28 September 2022
Although all may look unchanged above the surface, our seabeds are suffering as heavy ship anchors carve a destructive path through delicate coastal ecosystems.
A world-first study into the damaging environmental impact of ships’ anchors may have never happened if it wasn’t for the keen eyes of researchers including University of Auckland Marine Science lecturer, Dr Sally Watson.
In her dual role as a marine geophysicist with NIWA, Sally led a team that was poring over high resolution images from a hydrographic survey of the Queen Charlotte Sound, when they noticed distinctive gouge marks on the seabed near the port of Picton that were ultimately attributed to ship anchors. “We didn’t specifically choose Picton, but it just provided this real amazing example of this human impact that we haven’t really described in the scientific literature very well,” says Sally.
A gigantic footprint
Shallow marine areas are often home to thriving communities of plants and animals, including sea grass that provides nesting sites for large fish, but studies of benthic or seabed trawling have revealed degraded ecosystems where changing sediment chemistry and turbidity smothers filter feeders.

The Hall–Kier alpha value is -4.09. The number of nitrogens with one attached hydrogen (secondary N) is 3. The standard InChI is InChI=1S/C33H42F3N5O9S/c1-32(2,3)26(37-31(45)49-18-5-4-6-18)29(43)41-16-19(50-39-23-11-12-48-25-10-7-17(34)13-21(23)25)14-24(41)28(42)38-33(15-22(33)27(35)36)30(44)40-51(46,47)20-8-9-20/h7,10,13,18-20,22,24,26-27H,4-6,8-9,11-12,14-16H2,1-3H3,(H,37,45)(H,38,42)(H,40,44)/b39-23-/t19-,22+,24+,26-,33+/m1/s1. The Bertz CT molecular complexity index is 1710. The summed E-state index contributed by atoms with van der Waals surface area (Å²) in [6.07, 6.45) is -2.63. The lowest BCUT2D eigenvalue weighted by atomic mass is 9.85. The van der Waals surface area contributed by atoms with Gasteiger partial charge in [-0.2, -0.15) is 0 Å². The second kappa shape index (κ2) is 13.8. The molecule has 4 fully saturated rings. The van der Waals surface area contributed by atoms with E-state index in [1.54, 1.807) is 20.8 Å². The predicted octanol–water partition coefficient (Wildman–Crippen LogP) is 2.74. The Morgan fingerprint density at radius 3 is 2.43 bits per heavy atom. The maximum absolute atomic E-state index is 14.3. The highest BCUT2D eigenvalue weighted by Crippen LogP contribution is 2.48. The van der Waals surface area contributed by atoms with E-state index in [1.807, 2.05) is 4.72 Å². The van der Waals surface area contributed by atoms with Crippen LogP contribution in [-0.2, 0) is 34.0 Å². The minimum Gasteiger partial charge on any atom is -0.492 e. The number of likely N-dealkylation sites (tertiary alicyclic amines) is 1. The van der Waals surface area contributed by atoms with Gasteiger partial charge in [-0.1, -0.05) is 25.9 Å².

Images taken of the Picton seabed four years apart suggests that gouge marks can last for years. “If you could imagine someone dragging an anchor and chain along the land repetitively and regularly over short intervals, what you would end up with is a pretty bare landscape,” says Sally. “And we think that the exact same thing is happening on the seabed.”
The researchers estimated that a single high-tonnage vessel could excavate the seafloor by up to 80cm and displace enough sediment to fill an Olympic sized swimming pool. Scaled up globally, the shipping ‘footprint’ equates to at least 20,000 square kilometres of impacted seabed – roughly the size of Israel or Wales.
What’s more, the damage has been magnified by the well-publicised Covid related supply chain issues which forced ships to anchor for longer periods outside major ports, and the study did not account for other modes of shipping like the cruise industry. “Our global estimates, which are quite big, are still very much a likely underestimate of the global footprint,” says Sally.